While proof-of-work was the very first consensus mechanism used on a blockchain, as the technology has evolved, more and more innovative consensus mechanisms have come into play to add to various features of blockchains. If you’re in the know regarding advances in the blockchain tech, PoA or proof-of-authority is a phrase you may have heard. Among the newer consensus mechanisms introduced to the world of blockchain, PoA is a reputation-based consensus algorithm that has proven to be especially useful for private blockchains.
If “what is proof-of-authority?” is a question you have, in this post we explain the PoA consensus algorithm and its workings for you!
What is Proof-of-Authority?
This term was first used back in 2017 by the Ethereum co-founder Gavin Wood. The proof-of-authority consensus mechanism was created with two goals in mind: energy efficiency and scalability.
With a proof-of-authority consensus mechanism, there are validator nodes in place to verify transactions and create blocks, just like a proof-of-stake blockchain. However, in the case of PoA, you could say validators are staking their own reputations instead of any coins.
Validator nodes are picked through arbitrary methods as trustworthy nodes by the whole network. The highly scalable consensus mechanism saves on both energy and transaction time, as only the chosen few validators have to come to an agreement regarding the legitimacy of a transaction.
The PoA algorithm has proven useful in the maintenance of supply chains, upholding a private blockchain network, and even Microsoft Azure puts this consensus mechanism to use.
How Does Proof-of-Authority Work?
With the proof-of-authority consensus algorithm, pre-approved validators verify blocks and transactions, acting as moderators on the chain. PoA works on some general rules for validators, such as-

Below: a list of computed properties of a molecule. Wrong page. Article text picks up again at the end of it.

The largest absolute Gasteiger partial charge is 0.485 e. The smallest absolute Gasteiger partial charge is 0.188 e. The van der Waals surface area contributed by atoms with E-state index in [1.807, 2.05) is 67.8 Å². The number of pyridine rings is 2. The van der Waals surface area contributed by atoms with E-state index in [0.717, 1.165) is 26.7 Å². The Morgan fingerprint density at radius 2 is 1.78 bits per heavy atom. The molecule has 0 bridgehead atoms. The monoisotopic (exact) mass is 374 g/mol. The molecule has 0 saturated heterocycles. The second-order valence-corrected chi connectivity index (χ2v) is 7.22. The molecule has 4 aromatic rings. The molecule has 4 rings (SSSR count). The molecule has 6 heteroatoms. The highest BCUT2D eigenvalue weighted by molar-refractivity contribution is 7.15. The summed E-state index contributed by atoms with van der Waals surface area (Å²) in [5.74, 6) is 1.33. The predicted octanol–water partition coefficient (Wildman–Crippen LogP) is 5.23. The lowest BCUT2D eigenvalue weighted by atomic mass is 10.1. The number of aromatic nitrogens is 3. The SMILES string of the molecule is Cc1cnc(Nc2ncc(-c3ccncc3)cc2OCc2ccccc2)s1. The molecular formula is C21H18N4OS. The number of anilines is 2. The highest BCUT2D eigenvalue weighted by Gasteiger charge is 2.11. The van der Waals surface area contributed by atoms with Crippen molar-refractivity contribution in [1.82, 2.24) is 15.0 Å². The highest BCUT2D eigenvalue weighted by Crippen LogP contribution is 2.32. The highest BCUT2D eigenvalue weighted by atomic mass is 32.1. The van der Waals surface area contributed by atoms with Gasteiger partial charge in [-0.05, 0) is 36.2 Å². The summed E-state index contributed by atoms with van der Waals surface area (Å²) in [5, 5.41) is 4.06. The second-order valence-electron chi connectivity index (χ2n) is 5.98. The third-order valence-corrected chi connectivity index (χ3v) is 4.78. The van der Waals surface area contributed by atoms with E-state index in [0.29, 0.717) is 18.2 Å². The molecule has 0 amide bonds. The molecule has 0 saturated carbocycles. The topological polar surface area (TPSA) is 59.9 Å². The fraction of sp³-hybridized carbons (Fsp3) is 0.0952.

- The validators must be willing to stake their reputation and invest on the blockchain,
- Their identity must get validated by the whole network,
- And there should be no immoral background of the validator.
Terms and Conditions For a PoA Consensus Mechanism
The proof-of-authority consensus mechanism relies on the reputation of the validators. So, some terms need to be fulfilled by each participant to become a validator on the blockchain. These terms work to maintain all network participants’ trust in validators. The conditions to be fulfilled to become a validator may vary from chain to chain, but in general, they should be:
- Validators must first confirm their real identities.
- Validators must be willing to invest money in the blockchain and believe in the project enough to back it with their reputation. This helps promote long-term commitment from the validators.
- The process for selecting validators should be the exact same for all participants.
Advantages and Disadvantages of Proof-of-Authority
Just like any other consensus mechanism, PoA comes with its own set of advantages and disadvantages too. Some of these pros and cons of the consensus mechanism include:
- Compared to older consensus mechanisms like PoW, PoA allows more transactions to occur each second as the validator nodes- being fewer in number- can achieve consensus faster.
- Proof-of-consensus requires lesser computational power to validate transactions and blocks than most contemporary consensus algorithms.
- PoA blockchains are also protected against DDoS (distributed denial-of-authority) attacks since the proof-of-authority consensus mechanism gives the right to generate blocks to only preapproved nodes, and overburdening the server will not affect the validation process.
- As quite a few blockchain enthusiasts have pointed out, PoA does not stand upon the true values of decentralization with its close-knitted community of nodes who have the final say when it comes to the working of the blockchains. As they say, PoA is just a way to make a centralized network more efficient.
- The proof-of-authority consensus mechanism is better suited to a private blockchain than a public one.
- Validators are visible to everyone under this mechanism, which means the risk of third-party manipulation through a publicly known validator is higher.
So that was proof-of-authority explained in brief for you. As mentioned above, Web3 enabled PoA consensus algorithm is an option to help make centralized networks more efficient and secure but is definitely not efficient and secure enough for public decentralized networks where you typically don’t have the luxury to control or cherry pick node operators.
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